The hepatobiliary system refers to the liver and bile ducts located in the right upper abdomen. The liver weighs approximately 3 pounds and is the second largest organ of the body. The liver has many important functions that include removing toxins from the body and processing medications, processing the food we eat to make and store energy, making proteins and factors that help blood to clot correctly, and making bile. The liver makes and releases bile through the bile ducts which travel outside the liver and empty into the intestine, storing some bile in the gallbladder to help with digestion of fats when we eat.
Diseases of the liver and bile ducts include infectious and inflammatory processes and benign or neoplastic (cancer) tumors, which may be cystic, or fluid filled, or solid.
Tumors of the liver are usually detected on imaging tests such as ultrasound, CT and MRI. Imaging of the liver is often prompted by abnormal liver enzyme tests, abdominal pain, surveillance imaging of high risk patients with chronic liver disease or as an incidental finding during imaging performed for another problem. Frequently, we can differentiate benign from malignant tumors on imaging without the need for biopsy. Malignant tumors may include those that arise from the liver cells (hepatocellular carcinoma), bile duct cells (cholangiocarcinoma) or another site and the cells spread to the liver, which is referred to as metastasis. Characteristics on imaging can also frequently diagnose the origin of the tumor and the liver surgeon uses that information to determine if any further testing should be done prior to treatment. A healthy liver has the unique ability to regenerate, which allows the liver surgeon to remove or resect a portion of liver to manage these tumors when appropriate. Other liver directed options, which may include thermal ablation as well as other procedures, may be offered as well in certain instances. Minimally invasive surgical options including laparoscopic liver resections may also be appropriate in many situations.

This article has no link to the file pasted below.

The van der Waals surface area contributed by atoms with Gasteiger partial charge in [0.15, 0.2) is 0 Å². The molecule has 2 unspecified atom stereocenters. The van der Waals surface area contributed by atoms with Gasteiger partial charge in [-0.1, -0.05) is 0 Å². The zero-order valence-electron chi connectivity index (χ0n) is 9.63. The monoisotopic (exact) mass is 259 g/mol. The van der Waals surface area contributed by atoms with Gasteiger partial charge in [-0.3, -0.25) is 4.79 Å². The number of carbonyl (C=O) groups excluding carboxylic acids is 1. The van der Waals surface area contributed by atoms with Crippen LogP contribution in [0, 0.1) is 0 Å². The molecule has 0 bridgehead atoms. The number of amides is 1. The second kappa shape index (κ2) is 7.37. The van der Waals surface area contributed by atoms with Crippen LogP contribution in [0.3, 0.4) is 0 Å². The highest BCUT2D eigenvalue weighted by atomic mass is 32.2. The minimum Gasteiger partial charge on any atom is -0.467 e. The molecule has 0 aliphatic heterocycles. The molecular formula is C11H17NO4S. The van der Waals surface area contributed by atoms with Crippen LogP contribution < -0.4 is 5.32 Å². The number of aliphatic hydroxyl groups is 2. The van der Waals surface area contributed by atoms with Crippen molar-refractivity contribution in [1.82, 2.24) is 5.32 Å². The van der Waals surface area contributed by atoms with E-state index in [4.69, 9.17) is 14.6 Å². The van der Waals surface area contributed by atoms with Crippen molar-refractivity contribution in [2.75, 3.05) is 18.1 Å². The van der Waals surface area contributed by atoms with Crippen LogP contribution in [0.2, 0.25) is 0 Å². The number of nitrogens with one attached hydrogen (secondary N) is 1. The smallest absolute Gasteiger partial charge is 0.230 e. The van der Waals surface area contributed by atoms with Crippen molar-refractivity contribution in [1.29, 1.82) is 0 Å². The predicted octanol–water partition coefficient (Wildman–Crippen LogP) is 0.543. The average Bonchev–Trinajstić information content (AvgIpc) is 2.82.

Gallbladder cancer is a rare cancer that often has no symptoms in the early stages. The gallbladder is an organ just below the liver under the rib cage on the right side of the abdomen. The liver makes and releases bile to help digest fat in our diet, and will store extra bile in the gallbladder to release it when a fatty meal is eaten. Some of the symptoms that may develop with gallbladder cancer may be similar to other gallbladder or bile duct disease, such as stones. These symptoms can include abdominal pain, jaundice and weight loss.
Sometimes, gallbladder cancer is diagnosed when the gallbladder is removed for gallstone symptoms and the gallbladder is examined under the microscope. If tests such as ultrasound suggest a mass or tumor in the gallbladder, additional testing, such as CT or MRI, may be required before deciding if surgery is the right treatment. Biopsy is usually not recommended, but rather surgical consultation with a liver surgeon is important if a mass or tumor is suspected. Most of the small mass-like areas found on imaging may turn out to be a benign problem, but gallbladder cancer requires a special surgery to remove a small amount of liver next to the gallbladder. If gallbladder cancer can be diagnosed before surgery to remove the gallbladder, the surgery can often be done as one surgery, instead of a second surgery for the liver. Laparoscopic surgery may also be offered. These options are discussed by the surgeon based on each patient’s individual situation.
Bile duct cancer can occur in any part of the biliary tree. The biliary tree is a system of ducts, or small tubes, that begin in the liver and come together to form a single common bile duct that drains the bile made in the liver into the intestine. The common bile duct travels through the pancreas to drain into the first portion of the intestine, which is the duodenum. Cancer that begins in the ducts within the liver may present as a liver mass, whereas cancer that begins in the ducts outside the liver may present with jaundice and swollen or dilated ducts. Based on the location of the mass, stricture (narrowing) or suspected cancer, surgery may involve removal of any part of the biliary tree and could involve liver resection, bile duct resection alone or the Whipple procedure if the lowest portion of the duct is involved. Surgery is recommended in the setting where surrounding vital structures can be separated from the tumor to allow removal of the cancer completely. Surgery may also be necessary to divert bile drainage to relieve blockage of bile.
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